Government Told To Hurry Up With Housing Court
An industry body is demanding the government to fast track its proposed specialist housing court after publishing data Its findings more than suggests that London courts are simply unable to cope with the numbers of repossession cases.
It is coming up to nearly a year since the government set up its consultation on the introduction of a specialist housing court, which if auctioned will hopefully reduce the time in the ever increasing delays to resolve disputes and legal repossessions.
The industry body is demanding that the government gets on with it after having received Freedom of Information details. The report states the average time it takes a landlord to legally repossess their properties last year was 30 weeks, whereas in 2018 it was 23.
The body warns the government that the time for the eviction process (for legal reasons) will rapidly increase when and if it abolishes Section 21, as courts will be flooded with repossession cases for anti-social behaviour and rental arrears.
The body’s policy manager, said: “If landlords feel that they might have to wait forever to regain possession of their property where they have good reason, such as tenants committing anti-social behaviour or failing to pay their rent, increasing numbers are going to feel it is not worth the risk of letting the property out in the first place. This will just add to the already growing shortage of investment in rented housing which is badly needed to meet a rising demand.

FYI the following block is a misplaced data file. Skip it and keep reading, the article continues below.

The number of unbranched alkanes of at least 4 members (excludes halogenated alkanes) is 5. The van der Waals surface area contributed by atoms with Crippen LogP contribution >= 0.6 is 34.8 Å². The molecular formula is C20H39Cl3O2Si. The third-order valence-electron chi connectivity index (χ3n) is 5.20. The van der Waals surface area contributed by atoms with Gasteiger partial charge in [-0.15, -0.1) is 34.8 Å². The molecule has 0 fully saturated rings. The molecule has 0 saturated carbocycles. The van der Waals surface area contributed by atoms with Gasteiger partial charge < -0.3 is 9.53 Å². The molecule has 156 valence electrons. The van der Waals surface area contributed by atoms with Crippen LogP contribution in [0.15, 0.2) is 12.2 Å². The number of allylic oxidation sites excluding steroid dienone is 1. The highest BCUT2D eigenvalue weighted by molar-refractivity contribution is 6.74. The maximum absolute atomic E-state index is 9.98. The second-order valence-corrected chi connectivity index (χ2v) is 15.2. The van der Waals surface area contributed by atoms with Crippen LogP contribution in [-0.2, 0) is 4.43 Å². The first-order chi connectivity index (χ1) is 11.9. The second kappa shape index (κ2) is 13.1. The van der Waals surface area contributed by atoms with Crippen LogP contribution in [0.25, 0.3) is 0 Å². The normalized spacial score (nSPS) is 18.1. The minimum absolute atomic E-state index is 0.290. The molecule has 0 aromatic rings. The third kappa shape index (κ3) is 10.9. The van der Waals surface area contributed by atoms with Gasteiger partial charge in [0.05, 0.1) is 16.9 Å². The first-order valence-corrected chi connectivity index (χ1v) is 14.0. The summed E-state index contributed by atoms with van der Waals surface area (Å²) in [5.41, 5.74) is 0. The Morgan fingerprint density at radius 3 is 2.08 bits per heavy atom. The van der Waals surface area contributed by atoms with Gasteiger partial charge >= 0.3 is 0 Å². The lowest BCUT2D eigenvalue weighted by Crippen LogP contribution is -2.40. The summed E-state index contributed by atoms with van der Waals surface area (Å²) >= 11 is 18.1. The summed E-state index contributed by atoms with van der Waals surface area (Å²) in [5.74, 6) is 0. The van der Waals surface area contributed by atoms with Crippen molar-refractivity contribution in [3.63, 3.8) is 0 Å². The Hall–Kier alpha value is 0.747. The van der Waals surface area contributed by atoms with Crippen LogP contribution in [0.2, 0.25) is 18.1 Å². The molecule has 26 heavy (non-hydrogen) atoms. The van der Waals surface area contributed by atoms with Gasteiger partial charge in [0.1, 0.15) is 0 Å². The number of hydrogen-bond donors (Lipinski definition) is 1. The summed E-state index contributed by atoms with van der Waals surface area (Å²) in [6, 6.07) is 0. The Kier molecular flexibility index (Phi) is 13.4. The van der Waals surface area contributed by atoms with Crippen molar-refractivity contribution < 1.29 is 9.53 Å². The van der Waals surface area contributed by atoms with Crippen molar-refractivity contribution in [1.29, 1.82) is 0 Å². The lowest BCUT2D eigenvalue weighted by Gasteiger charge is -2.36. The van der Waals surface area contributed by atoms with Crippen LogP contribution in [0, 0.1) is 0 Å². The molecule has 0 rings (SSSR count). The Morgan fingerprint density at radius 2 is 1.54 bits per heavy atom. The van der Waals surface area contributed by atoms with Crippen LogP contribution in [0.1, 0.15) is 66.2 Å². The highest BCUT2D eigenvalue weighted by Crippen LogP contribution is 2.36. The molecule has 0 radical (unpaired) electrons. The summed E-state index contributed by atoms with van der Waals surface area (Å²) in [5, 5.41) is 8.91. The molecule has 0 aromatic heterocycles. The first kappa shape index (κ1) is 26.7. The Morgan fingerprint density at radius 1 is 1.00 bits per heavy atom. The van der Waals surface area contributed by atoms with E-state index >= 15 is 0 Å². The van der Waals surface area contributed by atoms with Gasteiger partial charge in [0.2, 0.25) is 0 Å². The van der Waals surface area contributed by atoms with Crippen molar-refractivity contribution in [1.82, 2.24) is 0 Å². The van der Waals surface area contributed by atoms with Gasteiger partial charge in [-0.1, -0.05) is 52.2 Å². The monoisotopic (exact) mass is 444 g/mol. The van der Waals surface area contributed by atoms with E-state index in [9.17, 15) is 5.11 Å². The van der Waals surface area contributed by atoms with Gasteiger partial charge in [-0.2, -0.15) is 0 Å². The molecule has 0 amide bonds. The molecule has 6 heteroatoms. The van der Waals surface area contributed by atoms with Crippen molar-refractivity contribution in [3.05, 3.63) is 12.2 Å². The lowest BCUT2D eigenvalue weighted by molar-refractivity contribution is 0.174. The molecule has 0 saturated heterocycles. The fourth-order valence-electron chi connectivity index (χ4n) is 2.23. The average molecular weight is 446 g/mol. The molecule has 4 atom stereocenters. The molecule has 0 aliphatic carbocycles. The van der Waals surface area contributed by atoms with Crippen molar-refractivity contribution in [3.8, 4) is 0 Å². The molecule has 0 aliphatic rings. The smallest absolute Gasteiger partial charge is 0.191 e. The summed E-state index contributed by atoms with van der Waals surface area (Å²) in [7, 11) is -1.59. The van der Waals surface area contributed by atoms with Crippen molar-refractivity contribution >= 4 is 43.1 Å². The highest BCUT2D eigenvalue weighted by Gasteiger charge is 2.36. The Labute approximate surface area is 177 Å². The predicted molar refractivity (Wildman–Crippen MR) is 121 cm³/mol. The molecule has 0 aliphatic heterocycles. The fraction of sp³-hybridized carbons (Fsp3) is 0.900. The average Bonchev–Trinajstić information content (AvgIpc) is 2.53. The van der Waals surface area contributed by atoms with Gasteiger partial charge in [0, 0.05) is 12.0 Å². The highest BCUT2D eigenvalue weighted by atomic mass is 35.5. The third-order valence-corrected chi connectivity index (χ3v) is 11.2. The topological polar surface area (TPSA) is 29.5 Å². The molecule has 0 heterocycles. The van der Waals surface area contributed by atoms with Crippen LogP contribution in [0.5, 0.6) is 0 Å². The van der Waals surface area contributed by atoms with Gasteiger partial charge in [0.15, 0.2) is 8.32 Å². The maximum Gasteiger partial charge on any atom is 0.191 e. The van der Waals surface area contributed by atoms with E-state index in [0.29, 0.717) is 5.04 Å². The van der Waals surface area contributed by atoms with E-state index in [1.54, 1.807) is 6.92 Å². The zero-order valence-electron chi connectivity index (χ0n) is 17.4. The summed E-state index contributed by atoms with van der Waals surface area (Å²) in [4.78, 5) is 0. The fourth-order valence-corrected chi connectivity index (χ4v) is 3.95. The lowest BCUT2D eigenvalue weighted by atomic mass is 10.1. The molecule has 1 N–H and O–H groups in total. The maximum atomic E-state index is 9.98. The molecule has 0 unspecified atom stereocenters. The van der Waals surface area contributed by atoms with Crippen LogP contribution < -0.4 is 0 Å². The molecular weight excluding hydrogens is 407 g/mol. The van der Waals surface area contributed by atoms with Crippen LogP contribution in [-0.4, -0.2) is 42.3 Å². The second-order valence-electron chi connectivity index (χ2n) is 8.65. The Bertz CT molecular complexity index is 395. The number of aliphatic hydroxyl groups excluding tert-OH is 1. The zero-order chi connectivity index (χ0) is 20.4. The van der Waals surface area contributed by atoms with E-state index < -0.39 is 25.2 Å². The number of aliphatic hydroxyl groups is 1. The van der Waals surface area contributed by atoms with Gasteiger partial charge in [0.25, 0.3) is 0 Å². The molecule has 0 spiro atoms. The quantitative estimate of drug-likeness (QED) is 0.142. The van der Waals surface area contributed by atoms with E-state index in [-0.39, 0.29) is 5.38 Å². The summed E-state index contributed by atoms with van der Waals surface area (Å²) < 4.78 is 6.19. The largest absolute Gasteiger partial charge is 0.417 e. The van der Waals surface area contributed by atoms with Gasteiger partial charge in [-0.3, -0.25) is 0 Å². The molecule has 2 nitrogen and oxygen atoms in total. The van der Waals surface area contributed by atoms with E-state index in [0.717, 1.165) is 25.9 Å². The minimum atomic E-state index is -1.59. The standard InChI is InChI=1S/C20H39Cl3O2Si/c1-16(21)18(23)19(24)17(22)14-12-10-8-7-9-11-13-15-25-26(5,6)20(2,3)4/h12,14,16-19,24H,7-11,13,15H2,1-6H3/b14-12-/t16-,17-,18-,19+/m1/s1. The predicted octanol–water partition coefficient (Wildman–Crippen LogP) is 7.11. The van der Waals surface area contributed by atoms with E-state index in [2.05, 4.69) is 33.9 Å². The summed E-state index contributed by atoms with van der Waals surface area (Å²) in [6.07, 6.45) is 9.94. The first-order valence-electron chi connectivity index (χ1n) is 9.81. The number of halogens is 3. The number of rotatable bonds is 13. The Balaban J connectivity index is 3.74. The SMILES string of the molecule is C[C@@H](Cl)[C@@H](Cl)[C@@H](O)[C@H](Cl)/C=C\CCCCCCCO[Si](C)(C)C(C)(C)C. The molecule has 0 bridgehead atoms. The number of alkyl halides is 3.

“We were delighted when the government consulted on its proposal for a housing court a year ago but nothing has happened since. It needs to get on and get it set up for the benefit of landlords and tenants alike.”
However the Law Society is not backing the introduction of the housing court, as it said: “The case for a housing court has not been properly put and further evidence is needed as to why improvements within the current system will not suffice,’ said the Society. ‘Some private landlords do not understand the complexities of their case and are often reluctant to pay for legal advice. Such advice would ensure they understand the defences and counter-claims available to tenants, as well as the built-in safeguards within the legal process. However, without this knowledge, landlords often complain about perceived ‘delays’.”
In February the think tank Justice will be publishing its report on resolving housing disputes after having carried out surveys of the current procedures and taking a ‘fresh look’ at the system.